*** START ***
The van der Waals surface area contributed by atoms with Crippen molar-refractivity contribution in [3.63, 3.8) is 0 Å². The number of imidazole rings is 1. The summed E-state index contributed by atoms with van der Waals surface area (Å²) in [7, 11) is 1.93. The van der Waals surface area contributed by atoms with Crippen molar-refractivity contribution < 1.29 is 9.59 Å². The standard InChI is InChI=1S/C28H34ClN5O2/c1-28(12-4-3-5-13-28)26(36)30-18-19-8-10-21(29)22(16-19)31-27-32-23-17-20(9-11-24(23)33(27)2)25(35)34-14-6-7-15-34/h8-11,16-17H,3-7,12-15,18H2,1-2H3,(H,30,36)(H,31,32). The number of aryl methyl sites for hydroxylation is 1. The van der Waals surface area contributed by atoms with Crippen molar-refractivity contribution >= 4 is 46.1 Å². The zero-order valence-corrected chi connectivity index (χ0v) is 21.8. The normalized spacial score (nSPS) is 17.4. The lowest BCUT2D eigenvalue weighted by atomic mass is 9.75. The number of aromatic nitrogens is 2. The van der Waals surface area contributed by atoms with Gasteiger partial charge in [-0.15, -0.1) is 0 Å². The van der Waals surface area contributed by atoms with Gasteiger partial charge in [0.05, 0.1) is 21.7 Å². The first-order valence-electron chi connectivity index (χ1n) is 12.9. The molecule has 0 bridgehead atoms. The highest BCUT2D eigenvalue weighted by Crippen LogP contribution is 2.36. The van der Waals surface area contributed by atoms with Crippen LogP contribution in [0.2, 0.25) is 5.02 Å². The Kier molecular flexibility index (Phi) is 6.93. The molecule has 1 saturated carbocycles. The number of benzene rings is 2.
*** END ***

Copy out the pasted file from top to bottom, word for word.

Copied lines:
The van der Waals surface area contributed by atoms with Crippen molar-refractivity contribution in [3.63, 3.8) is 0 Å². The number of imidazole rings is 1. The summed E-state index contributed by atoms with van der Waals surface area (Å²) in [7, 11) is 1.93. The van der Waals surface area contributed by atoms with Crippen molar-refractivity contribution < 1.29 is 9.59 Å². The standard InChI is InChI=1S/C28H34ClN5O2/c1-28(12-4-3-5-13-28)26(36)30-18-19-8-10-21(29)22(16-19)31-27-32-23-17-20(9-11-24(23)33(27)2)25(35)34-14-6-7-15-34/h8-11,16-17H,3-7,12-15,18H2,1-2H3,(H,30,36)(H,31,32). The number of aryl methyl sites for hydroxylation is 1. The van der Waals surface area contributed by atoms with Crippen molar-refractivity contribution >= 4 is 46.1 Å². The zero-order valence-corrected chi connectivity index (χ0v) is 21.8. The normalized spacial score (nSPS) is 17.4. The lowest BCUT2D eigenvalue weighted by atomic mass is 9.75. The number of aromatic nitrogens is 2. The van der Waals surface area contributed by atoms with Gasteiger partial charge in [-0.15, -0.1) is 0 Å². The van der Waals surface area contributed by atoms with Gasteiger partial charge in [0.05, 0.1) is 21.7 Å². The first-order valence-electron chi connectivity index (χ1n) is 12.9. The molecule has 0 bridgehead atoms. The highest BCUT2D eigenvalue weighted by Crippen LogP contribution is 2.36. The van der Waals surface area contributed by atoms with Crippen LogP contribution in [0.2, 0.25) is 5.02 Å². The Kier molecular flexibility index (Phi) is 6.93. The molecule has 1 saturated carbocycles. The number of benzene rings is 2.